Master Copywriter John Forde and
“the Full Monty” …
Plus, 4 Questions That Will Improve Your Copy Instantly!
Everyone in the room grew silent as John Forde got ready to give us “the full monty.”
Was he really going to reveal it all?
Before I tell you what John did next, here’s one of the biggest lessons I learned at the AWAI Writer’s Retreat last week …
Most copywriters (including me) are too busy looking for the next big copywriting “secret” or technique that will make their copy powerful. But the truth is, the more techniques, strategies, and secrets you learn, the easier it is to get further away from one of the most important keys to becoming a great copywriter – the basics.
The basics are the things you’ve heard a million times before (e.g., know your prospect, the big idea, be specific, focus on benefits). When you hear them, you think, “Oh, I already know that … tell me something new.” I often think this way, and it’s a mistake.
In fact, the only difference between a master copywriter and everyone else is this: a master copywriter has a better grasp and deeper understanding of the basics.
This proved to be true at the Writer’s Retreat, time and time again … especially during the peer reviews.
As I listened to the masters give powerful copy suggestions, I realized their suggestions were the direct result of knowing the basics inside and out.
To keep you focused on the basics, here are four questions to ask yourself before you write a single word of copy. (John Forde and Jennifer Stevens shared these with us on Thursday morning. They credit learning them from one of their mentors, Michael Masterson.):
Where will your prospect come from? To answer this question, think about who your prospect is. How old is he? What is his income? Where does he live? What are his desires, fears and dreams?
In short, you want to know everything there is to know about your prospect. If you have trouble answering this, talk to past customers. Visit online forums and check out what your prospect is talking about. Read magazines you think he would read. Do whatever it takes to get good insight into your prospect, as this will make it infinitely easier to write your sales letter and/or improve it.
What product are you selling to your prospect, and why? This question bridges the gap between what you’re selling and your prospect. It’s also where you come up with your product’s USP. Figure out the product’s benefits. What emotional need does your product satisfy?
For example, if you’re selling your prospect a new diet aid, you’re not just selling him a pill. You’re selling him a new lifestyle. Why? Because your prospect wants to feel good, confident, respected, and attractive to the opposite sex. He’s tried and failed in the past to lose weight, but your pill offers the quick, easy solution he’s been looking for to finally fulfill his dreams.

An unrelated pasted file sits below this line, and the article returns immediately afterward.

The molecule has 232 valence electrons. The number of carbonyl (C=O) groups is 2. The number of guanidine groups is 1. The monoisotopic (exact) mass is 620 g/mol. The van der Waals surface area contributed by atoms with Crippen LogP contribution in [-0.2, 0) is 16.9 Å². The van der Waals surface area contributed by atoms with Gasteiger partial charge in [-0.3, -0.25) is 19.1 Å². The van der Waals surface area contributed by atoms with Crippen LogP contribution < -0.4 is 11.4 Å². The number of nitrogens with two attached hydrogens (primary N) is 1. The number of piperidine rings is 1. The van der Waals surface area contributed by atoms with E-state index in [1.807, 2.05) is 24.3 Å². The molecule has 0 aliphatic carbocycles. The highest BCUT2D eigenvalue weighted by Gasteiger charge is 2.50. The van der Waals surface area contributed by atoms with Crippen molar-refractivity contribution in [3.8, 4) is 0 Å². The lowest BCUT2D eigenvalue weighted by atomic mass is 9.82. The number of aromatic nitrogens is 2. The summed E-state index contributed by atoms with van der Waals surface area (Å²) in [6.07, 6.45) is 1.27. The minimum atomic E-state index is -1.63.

What is the offer? (This includes the price, the guarantee, premiums and any discounts or deadlines.) This one is pretty self-explanatory. Figure out your product’s price point. Think about different guarantees, and which one might get a better response (e.g., 30-day, 60-day, double your money back).
For example, is there any way you might offer a discount if your prospect buys within three days? Maybe you’d like to add a special report you think might improve response.
Think about what will get your prospect most excited.
What do you need to do to convince your prospect to buy? Get creative when answering this one. Will adding a picture of a doctor with a stethoscope help convince your prospect? Is it showing before and after pictures? Maybe it’s telling the story of how your product was made … or perhaps showing the product’s track record.
Sometimes it’s the little things you don’t think matter that can be the reason the prospect buys.
For instance, million-dollar copywriter Carline Anglade-Cole, discovered that her prospects for a health supplement she was writing about complained about most pills being too big and uncomfortable to swallow. This insight led her to showcasing how her supplement’s capsules were almost half the size of her competitor’s … and Carline gained a new control.
Don’t let the simplicity of these questions fool you. Answering them before you write your copy will add clarity, power, and persuasiveness.
And, even while you’re writing your copy, go back to these questions throughout the process to make sure you’re on track …
- Have you correctly identified your prospect?
- Have you positioned your product so that it appeals to your prospect?
- Have you thought about how to word the offer to make it a “no brainer”?
- Have you done everything you possibly can to convince your prospect?
Doing this keeps you on your toes, and prevents lazy thinking. Plus, you’ll be amazed at how much you learn each time you think about and answer these questions.
After all, this is how the masters got to where they are today.
Now to answer the question I’m sure you’re eager to find out … did John reveal everything in his version of “the full monty”?
And, it’s possibly the greatest copywriting secret known in the world. It’s a secret so powerful, every copywriter – whether new or experienced – needs to live by this to ensure a long, profitable career. Copywriters who fail to use it don’t get very far.
It’s “The Golden Rule” … Treat others – in your sales letter and in your business – as you would like to be treated.
John told us that whenever he sits down to write a sales letter, he imagines he’s writing to his mom. This prevents him from ever selling a product he doesn’t believe in, using hype, or telling bold-faced “untruths” to convince his prospect. Because after all, what would his mom say if she were to read his promo?
The Professional Writers’ Alliance
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